Latin America
Teacher's Guide

April 21, 1999 Update
Remember, the "Kids' Versions" are aimed at K-6.
The team generated the following reports: Try the following activities:
Monica - Wanted: A Solution to the Puzzle in the Desert

Kids' version available!

Explore the bizarre line formations in the Nazca desert and learn about the theories of German archaeologist Maria Reiche.

We have a great lesson with more pictures and info about the Nazca Lines, in which your students make their own newspapers about them. You can check it out here

A lot of good graphing and art projects can emerge from this. Have them draw and describe what they would do if they were to create special figures or lines. What would your students want their own massive lines to point to, either nearby or in the sky? A lake, a river, a movie cinema? What would they construct it out of? Would it be visible to people flying over, or only people with special glasses?

Using graph paper, can they draw their figure at a small size in a corner, and then create the exact same image 2 or 3 times as big using the rest of the page (drawing to scale from a small graph paper square to a large square)?

Using the numbers Monica gives, how long would it take your students to create their figures if they were the size of the Nazca figures in hours? In days? In years?
Kavitha - Corruption by Corporate Conquistadors

Kavitha compares the actions of corporations' actions in Peru today with those of Pizarro in the 16th century.

This dispatch is cursory in its introduction to these issues, but it affords a great opportunity to explore some important issues. Look to raise these questions with your students, perhaps having students rate them on a 1-10 and then debate them:
Should locals have a right to profits gained from the local land?
Should the people who have money to get at resources have a greater right to the resources and the money that results?
Should it matter if a company is foreign?
How much environmental destruction is "acceptable" in exchange for getting lots of oil or minerals?
Shawn - Snake/Cats at the Lanzon de Templo Viaje

As Shawn adventures through the Pre-Incan ruins of Chavin, he travels through a complex network of 3000 year old tunnels to discover an anthropomorphic deity.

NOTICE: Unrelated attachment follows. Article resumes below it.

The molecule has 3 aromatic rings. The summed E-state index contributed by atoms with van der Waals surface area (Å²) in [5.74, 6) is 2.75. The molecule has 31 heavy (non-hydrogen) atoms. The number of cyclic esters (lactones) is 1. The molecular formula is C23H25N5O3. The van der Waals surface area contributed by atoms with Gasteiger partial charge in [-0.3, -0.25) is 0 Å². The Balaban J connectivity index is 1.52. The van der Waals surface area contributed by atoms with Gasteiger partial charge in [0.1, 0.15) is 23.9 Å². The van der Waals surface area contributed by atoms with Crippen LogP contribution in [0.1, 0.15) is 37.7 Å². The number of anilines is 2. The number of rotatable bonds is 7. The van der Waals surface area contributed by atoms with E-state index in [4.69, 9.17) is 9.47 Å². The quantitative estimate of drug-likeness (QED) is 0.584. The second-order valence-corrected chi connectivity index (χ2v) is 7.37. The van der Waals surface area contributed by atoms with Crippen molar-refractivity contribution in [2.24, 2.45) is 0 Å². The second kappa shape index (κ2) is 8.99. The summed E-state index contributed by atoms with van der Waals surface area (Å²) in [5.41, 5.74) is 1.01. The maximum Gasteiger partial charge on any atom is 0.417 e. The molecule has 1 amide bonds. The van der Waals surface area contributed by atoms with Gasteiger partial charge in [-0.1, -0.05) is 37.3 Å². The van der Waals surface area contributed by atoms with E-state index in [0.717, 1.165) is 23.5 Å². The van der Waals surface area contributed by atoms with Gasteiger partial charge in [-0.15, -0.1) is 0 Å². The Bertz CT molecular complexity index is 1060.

Have students look specifically to answer these questions:
How old is the site?
The people of Chavin traded with people as far north as where? (Can your students figure out how many miles that is using the Web?
What major empire was being born in Europe at the same time?
What does "anthropomorphic" mean?
Kevin - Hungry? How about some Cuy?

Kids' version available!

Enjoy Kevin's visit to Cajamarca where he hits the town for a dinner of cuy, guinea pig, a local delicacy.

Would your students like to try "cuy" (guinea pig) or not? What is the rarest thing they have eaten? What do they think of the fact that people in Cajamarca eat guinea pig? Why do they see it as different from what they eat?
Kevin - The Ventanillas: A View to Die for-twice!

On Kevin's visit to The Ventanillas, a burial site in the Valley of Otuzco, he learns about the ancient civilization's practice of reburying nobility.

If this is your students' first time reading about pre-Inca cultures, try out some of the lessons available in the "Lessons" section of the Teachers Zone. Also, have them explore the "Time Machine" to go back and learn more about other sites. Have them create a list of the top ten most interesting facts they find and note which culture they belonged to.

Otherwise, this is a good time reflect on all they have learned, as the focus will quickly shift now to the Inca!
Shawn - Inspiration in the Elevation: Huapi Mountain

Shawn and Abeja learn about the symptoms and perils of elevation sickness on their hike to Lago Churupa.

This dispatch provides some good info on AMS, but if you are interested, there is a lot more to learn! A simple search, perhaps on the topic of Everest, or mountain climbing, will turn this up for your students. Have them explain to their classmates some of the perils of rising so high above the oxygen-rich air they thrive on.
Making a Difference - Constant Threat at Big Mountain

Carried over from last week.

A discussion of how mining interests have threatened the native Dineh people in the US over a period of decades.

The Team encourages your students to learn more about the opportunities available to support the Navajo in their fight to protect their land.
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